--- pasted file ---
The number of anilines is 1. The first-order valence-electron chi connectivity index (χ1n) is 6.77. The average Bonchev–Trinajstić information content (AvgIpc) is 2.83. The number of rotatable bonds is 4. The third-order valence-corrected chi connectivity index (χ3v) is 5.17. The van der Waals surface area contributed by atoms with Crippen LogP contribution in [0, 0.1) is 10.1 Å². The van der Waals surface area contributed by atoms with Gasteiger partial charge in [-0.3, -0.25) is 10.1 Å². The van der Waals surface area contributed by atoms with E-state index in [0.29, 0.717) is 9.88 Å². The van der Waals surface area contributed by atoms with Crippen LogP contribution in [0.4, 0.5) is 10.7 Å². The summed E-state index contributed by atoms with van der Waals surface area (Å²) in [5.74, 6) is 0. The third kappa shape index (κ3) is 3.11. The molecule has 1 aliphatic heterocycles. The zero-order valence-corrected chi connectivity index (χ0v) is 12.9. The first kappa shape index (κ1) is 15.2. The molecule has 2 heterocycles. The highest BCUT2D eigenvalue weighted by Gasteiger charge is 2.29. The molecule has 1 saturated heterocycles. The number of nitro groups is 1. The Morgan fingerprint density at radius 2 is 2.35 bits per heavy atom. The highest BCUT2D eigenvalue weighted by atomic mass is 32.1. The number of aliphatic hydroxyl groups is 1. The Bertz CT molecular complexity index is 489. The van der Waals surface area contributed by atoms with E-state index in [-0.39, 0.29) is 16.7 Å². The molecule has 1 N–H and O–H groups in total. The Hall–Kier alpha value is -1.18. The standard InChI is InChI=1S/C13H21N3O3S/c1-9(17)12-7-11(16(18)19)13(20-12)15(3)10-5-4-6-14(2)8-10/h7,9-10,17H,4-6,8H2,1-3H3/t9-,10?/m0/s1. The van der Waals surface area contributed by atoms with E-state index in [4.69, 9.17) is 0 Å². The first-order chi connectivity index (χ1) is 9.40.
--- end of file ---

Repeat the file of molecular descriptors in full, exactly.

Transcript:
The number of anilines is 1. The first-order valence-electron chi connectivity index (χ1n) is 6.77. The average Bonchev–Trinajstić information content (AvgIpc) is 2.83. The number of rotatable bonds is 4. The third-order valence-corrected chi connectivity index (χ3v) is 5.17. The van der Waals surface area contributed by atoms with Crippen LogP contribution in [0, 0.1) is 10.1 Å². The van der Waals surface area contributed by atoms with Gasteiger partial charge in [-0.3, -0.25) is 10.1 Å². The van der Waals surface area contributed by atoms with E-state index in [0.29, 0.717) is 9.88 Å². The van der Waals surface area contributed by atoms with Crippen LogP contribution in [0.4, 0.5) is 10.7 Å². The summed E-state index contributed by atoms with van der Waals surface area (Å²) in [5.74, 6) is 0. The third kappa shape index (κ3) is 3.11. The molecule has 1 aliphatic heterocycles. The zero-order valence-corrected chi connectivity index (χ0v) is 12.9. The first kappa shape index (κ1) is 15.2. The molecule has 2 heterocycles. The highest BCUT2D eigenvalue weighted by Gasteiger charge is 2.29. The molecule has 1 saturated heterocycles. The number of nitro groups is 1. The Morgan fingerprint density at radius 2 is 2.35 bits per heavy atom. The highest BCUT2D eigenvalue weighted by atomic mass is 32.1. The number of aliphatic hydroxyl groups is 1. The Bertz CT molecular complexity index is 489. The van der Waals surface area contributed by atoms with E-state index in [-0.39, 0.29) is 16.7 Å². The molecule has 1 N–H and O–H groups in total. The Hall–Kier alpha value is -1.18. The standard InChI is InChI=1S/C13H21N3O3S/c1-9(17)12-7-11(16(18)19)13(20-12)15(3)10-5-4-6-14(2)8-10/h7,9-10,17H,4-6,8H2,1-3H3/t9-,10?/m0/s1. The van der Waals surface area contributed by atoms with E-state index in [4.69, 9.17) is 0 Å². The first-order chi connectivity index (χ1) is 9.40.